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Kiosk Application

Like videos and books, kiosks are communication tools. But kiosks interactivity and multimedia capabilities provide functionality that goes beyond the static capabilities of other media.

Point-of-information kiosks
These kiosks are used to educate or inform. Because they address routine questions, they minimize the need for on-site personnel and reduce phone calls to companies. When located in a public place, they can be accessed seven days a week, 24 hours a day.
Point-of-information kiosks tend to be the simplest kiosks to implement. They're also the most difficult to justify in terms of ROI. For this reason, informational kiosks frequently are integrated with the product promotion or service kiosks.

Prime locations: Shopping malls, historic sites, trade shows, hospitals, government buildings, and hotel lobbies, where they provide access to directories and maps.
Government buildings, where they provide information about municipal services, public meetings, and local events.

Factories, offices, and other places of business, where they offer employees information about benefits, job openings, and corporate policies.

Corporate lobbies, where they provide visitors an introduction to the company as well as a map showing conference rooms, rest rooms, and other building locations or campus facilities. These kiosks often are connected to a corporate Web site.

Financial institutions, where they display up-to-the-minute interest rates and stock prices.
Stores, where they replace paper catalogs.

Healthcare facilities, where they dispense health education information and display maps and directories.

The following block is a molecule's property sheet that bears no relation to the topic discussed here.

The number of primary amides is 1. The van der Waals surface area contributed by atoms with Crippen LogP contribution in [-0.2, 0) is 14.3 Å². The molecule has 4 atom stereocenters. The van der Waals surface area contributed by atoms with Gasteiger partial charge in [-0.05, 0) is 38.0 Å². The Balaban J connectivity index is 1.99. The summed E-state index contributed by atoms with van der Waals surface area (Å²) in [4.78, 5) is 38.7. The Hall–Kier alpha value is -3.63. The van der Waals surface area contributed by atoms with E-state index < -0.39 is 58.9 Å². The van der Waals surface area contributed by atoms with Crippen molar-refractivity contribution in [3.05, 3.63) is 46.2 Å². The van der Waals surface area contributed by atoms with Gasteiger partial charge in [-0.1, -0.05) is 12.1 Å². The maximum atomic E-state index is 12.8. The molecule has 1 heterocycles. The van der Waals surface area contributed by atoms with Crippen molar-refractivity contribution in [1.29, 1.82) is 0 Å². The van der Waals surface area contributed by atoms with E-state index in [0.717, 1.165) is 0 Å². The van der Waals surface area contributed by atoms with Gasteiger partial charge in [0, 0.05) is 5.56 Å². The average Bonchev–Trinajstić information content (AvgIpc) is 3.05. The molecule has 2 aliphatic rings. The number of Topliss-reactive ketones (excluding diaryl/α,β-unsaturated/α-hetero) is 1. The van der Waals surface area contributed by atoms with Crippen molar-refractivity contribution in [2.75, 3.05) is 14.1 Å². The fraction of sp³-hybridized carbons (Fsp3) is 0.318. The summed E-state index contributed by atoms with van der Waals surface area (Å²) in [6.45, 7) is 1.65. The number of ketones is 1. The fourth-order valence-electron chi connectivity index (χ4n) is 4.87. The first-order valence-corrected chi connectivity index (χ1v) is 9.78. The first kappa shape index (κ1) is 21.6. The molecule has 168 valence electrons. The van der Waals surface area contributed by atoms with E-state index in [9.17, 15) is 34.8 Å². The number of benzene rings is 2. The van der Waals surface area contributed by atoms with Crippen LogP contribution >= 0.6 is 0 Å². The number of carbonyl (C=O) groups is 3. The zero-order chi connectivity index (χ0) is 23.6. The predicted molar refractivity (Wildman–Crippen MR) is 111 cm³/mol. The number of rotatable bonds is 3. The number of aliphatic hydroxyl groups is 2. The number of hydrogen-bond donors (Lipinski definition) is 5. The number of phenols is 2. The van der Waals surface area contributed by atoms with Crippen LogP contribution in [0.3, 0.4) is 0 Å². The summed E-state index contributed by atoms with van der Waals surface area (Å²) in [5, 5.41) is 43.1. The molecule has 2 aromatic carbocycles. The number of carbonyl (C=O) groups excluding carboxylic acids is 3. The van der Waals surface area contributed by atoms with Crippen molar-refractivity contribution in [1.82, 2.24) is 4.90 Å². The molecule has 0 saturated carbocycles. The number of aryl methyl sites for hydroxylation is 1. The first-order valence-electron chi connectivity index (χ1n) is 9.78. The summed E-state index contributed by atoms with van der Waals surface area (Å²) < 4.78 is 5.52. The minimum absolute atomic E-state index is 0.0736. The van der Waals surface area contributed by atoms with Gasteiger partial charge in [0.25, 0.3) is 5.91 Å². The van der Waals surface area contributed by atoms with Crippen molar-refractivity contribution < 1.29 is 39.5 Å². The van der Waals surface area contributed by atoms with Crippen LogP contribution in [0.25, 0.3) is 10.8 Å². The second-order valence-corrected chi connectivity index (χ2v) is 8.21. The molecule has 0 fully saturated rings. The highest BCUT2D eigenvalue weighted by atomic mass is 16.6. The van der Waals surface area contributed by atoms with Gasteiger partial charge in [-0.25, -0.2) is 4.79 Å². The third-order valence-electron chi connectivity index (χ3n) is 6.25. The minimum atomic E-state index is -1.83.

Product Promotion kiosks
Kiosks that promote products and services are a win/win proposition. Consumers receive information as well as coupons and other discounts. Manufacturers have their message delivered straight to the consumer rather than relying on the detailed product training of individual sales people. Promotional kiosks also can reduce the need for sales personnel; they sometimes are referred to as "independent in-store POS sales support."

Electronic couponing systems are the most common promotional kiosks. Manufacturers place the systems in retail outlets to increase awareness of their products. The kiosks attract consumers by offering coupons; to obtain the coupons, consumers often must respond to demographic and other questions, providing companies with valuable consumer information.
Kiosks often combine information and promotion. A kiosk in a hotel lobby, for example, might include descriptions of hotel services along with coupons and ads for neighborhood shops, restaurants, and theaters.

Prime locations: Stores, where the kiosks are installed by manufacturers promoting their own products. In addition, stores themselves often install kiosks to promote specific services, such as a gift registry or a cake decorating service.

Hotel lobbies and malls, where they provide information while advertising local services, activities, and events.